put_fields_unless_blank @post, :title: :body
put_fields_unless_nil @post, :title: :body
put_fields_unless :large?, @post, :title: :body
put_fields_if :allowed, @post, :title: :body

Example of serializing a single field

There are single field equivalents of the multiple field helpers. these take an optional mapping key and just like put they accept a block.

put_field @post, :title
put_field @post, :title, :the_title
put_field_unless_blank @post, :title, :the_title
put_field_unless_nil @post, :title, :the_title
put_field_unless :large? @post, :body
put_field_if :allowed? @post, :body

Example creating a nested object

The long way:

put :post do
  put :title, @post.title
  put :body, @post.body

Using field helper:

put :post do put_fields @post, :title :body end

Example of a named object literal

The hash value under 'author' will be serialized directly by Oj.

put :author, {name: 'Fred', email: 'fred@example.com', age: 27}

Example of an object literal

The hash value will be serialized by Oj.

value {name: 'Fred', email: 'fred@example.com', age: 27}

Example creating a nested object with argument passed to block

put :latest_post, current_user.posts.order(:created_at: :desc).first do |post|
  put_fields post, :title, :body

JSON Arrays

Arrays provide aggregation in JSON and are created with the array method. Array elements can be created through:

  • literal value(s) passed to array without a block
  • evaluating blocks over the argument passed to array (similar to each_with_index)
  • evaluating a block with no argument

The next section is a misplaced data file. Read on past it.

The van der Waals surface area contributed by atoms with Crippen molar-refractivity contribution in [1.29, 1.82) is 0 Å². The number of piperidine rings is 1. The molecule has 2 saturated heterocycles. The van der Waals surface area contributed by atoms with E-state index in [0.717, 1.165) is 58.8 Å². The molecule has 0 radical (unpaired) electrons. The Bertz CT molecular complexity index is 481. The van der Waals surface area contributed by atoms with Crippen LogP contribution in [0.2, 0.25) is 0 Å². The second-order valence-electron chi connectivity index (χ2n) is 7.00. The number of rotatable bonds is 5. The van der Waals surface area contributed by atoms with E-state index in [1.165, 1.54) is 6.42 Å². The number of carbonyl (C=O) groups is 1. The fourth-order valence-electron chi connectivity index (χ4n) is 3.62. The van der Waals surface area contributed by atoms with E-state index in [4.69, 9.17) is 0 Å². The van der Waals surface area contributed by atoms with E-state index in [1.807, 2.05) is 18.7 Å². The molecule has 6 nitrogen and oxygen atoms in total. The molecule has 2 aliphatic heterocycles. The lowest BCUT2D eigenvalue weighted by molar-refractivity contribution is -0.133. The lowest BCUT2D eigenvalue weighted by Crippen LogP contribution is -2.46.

Within the array block, array elements can be created using value, however this is called implicitly for you when using put or array inside the array block.

Example of an array literal

The literal array value will be passed to Oj for serialization.

array ['Fred', 'fred@example.com', 27]

Example of an array collection

The @posts collection will be passed to Oj for serialization.

array @posts

Example of array with block for custom object serialization

array @posts do |post|
  # calling put/put_* inside an array does an implicit 'value' call
  # placing all named values into a single object
  put_fields post, :title, post.body

Example of array with block and item index for custom object serialization

array @posts do |post, index|
  put_fields post, :title, post.body
  put :position, index

Example collecting post author emails into a single array.

Each post item will be processed and the email addresses of the author serialized.

array @posts do |post|
  @post.author.emails.each do |email|
    value email.address

Example creating array element values explicitly

The following example will an array containing 3 elements.

array do
  value 'one'
  value 2
  value do
    put label: 'three'

Example creating array with a nested object and nested collection